Australian military jets are to join in the US-led air war against the Islamic State group in Iraq, conducting refuelling and support missions, Prime Minister Tony Abbott said Wednesday.
Australia deployed some 600 troops and several aircraft to the United Arab Emirates in mid-September as it geared up to join the US-led international coalition.
"We have not yet made a final decision to commit our forces to combat but Australian aircraft from today will start flying over Iraq in support of allied operations," Abbott told parliament.
"Ours are support operations, not strike missions. Australian air strikes await final clearances from the Iraqi government and a further decision by our own."
The RAAF's E-7A Wedgetail Airborne Early Warning and Control aircraft and a refuelling aircraft "will operate over Iraq in support of US and other coalition aircraft", Abbott added.
The Prime Minister said the Islamic State group was an "apocalyptic death cult" that had "declared war on the world and it must be resisted at home and abroad".
"Because ISIL (Islamic State of Iraq and the Levant) has global ambitions, our international security and our national security are indivisible," Abbott said.
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"Our objective is to support governments that neither commit genocide against their own people nor permit terrorism against ours."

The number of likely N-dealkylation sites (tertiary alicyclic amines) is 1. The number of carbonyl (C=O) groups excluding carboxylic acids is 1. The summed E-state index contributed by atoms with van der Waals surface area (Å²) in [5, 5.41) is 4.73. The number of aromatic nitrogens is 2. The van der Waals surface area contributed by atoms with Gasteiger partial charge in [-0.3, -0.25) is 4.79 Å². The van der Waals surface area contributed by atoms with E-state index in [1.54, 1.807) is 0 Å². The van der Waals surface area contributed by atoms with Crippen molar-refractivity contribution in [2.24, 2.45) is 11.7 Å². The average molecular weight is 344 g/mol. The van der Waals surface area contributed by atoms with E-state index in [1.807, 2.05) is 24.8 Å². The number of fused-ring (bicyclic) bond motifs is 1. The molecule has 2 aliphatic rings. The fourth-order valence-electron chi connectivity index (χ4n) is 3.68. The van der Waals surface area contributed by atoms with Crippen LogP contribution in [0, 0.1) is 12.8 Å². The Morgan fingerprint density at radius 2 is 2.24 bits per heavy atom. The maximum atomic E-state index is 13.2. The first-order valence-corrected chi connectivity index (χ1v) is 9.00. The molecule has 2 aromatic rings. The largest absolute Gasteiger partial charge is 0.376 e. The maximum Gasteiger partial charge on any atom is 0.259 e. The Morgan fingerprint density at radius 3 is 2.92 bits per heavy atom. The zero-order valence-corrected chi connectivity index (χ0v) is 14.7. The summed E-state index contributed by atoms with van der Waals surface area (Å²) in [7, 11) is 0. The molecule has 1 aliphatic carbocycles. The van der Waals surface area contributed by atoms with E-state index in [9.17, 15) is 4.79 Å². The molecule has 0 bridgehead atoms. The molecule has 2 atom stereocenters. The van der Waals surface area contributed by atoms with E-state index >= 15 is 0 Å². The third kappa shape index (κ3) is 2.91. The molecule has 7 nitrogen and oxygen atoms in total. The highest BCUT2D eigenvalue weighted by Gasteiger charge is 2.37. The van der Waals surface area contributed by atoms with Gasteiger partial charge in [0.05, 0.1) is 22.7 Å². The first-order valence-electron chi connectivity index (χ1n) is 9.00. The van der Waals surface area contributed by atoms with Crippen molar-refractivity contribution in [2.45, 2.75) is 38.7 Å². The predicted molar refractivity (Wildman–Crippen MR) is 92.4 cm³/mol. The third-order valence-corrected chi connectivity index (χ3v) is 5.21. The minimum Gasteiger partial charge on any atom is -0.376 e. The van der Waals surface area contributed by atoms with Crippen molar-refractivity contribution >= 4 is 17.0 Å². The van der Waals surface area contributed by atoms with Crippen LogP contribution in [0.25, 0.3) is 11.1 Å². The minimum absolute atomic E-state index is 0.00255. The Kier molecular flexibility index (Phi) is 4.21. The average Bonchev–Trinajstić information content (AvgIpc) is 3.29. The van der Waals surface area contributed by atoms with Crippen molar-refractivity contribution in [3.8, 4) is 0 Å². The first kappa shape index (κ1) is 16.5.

Opposition Labor leader Bill Shorten said his party supported the Australian military's involvement in Iraq, but not the deployment of combat units on the ground.
Shorten added that any military involvement "should be confined to Iraq".
Abbott said previously that the UAE deployment was focused on Iraq and not Syria, adding that Australia does not recognise the Syrian government.
He noted at a press conference earlier Wednesday that "the legalities of operating in Syria are quite different from the legalities of operating in Iraq at the request of the Iraqi government".
"ISIL is... the same whether it's in Syria or Iraq, but the legalities are different and legalities matter to a country such as Australia."
US warplanes have been launching multiple strikes against IS jihadists in both Syria and Iraq, while Britain carried out its first air raids against the IS group in Iraq on Tuesday.
Australia has already joined the US in an international effort to transport weapons to Kurdish forces fighting IS extremists in northern Iraq. And it has conducted humanitarian air drops in besieged Iraqi towns.
Abbott has repeatedly said that the violence in Iraq was "reaching out" to Australia, and has warned that some 60 citizens are already fighting alongside jihadists in the conflict overseas.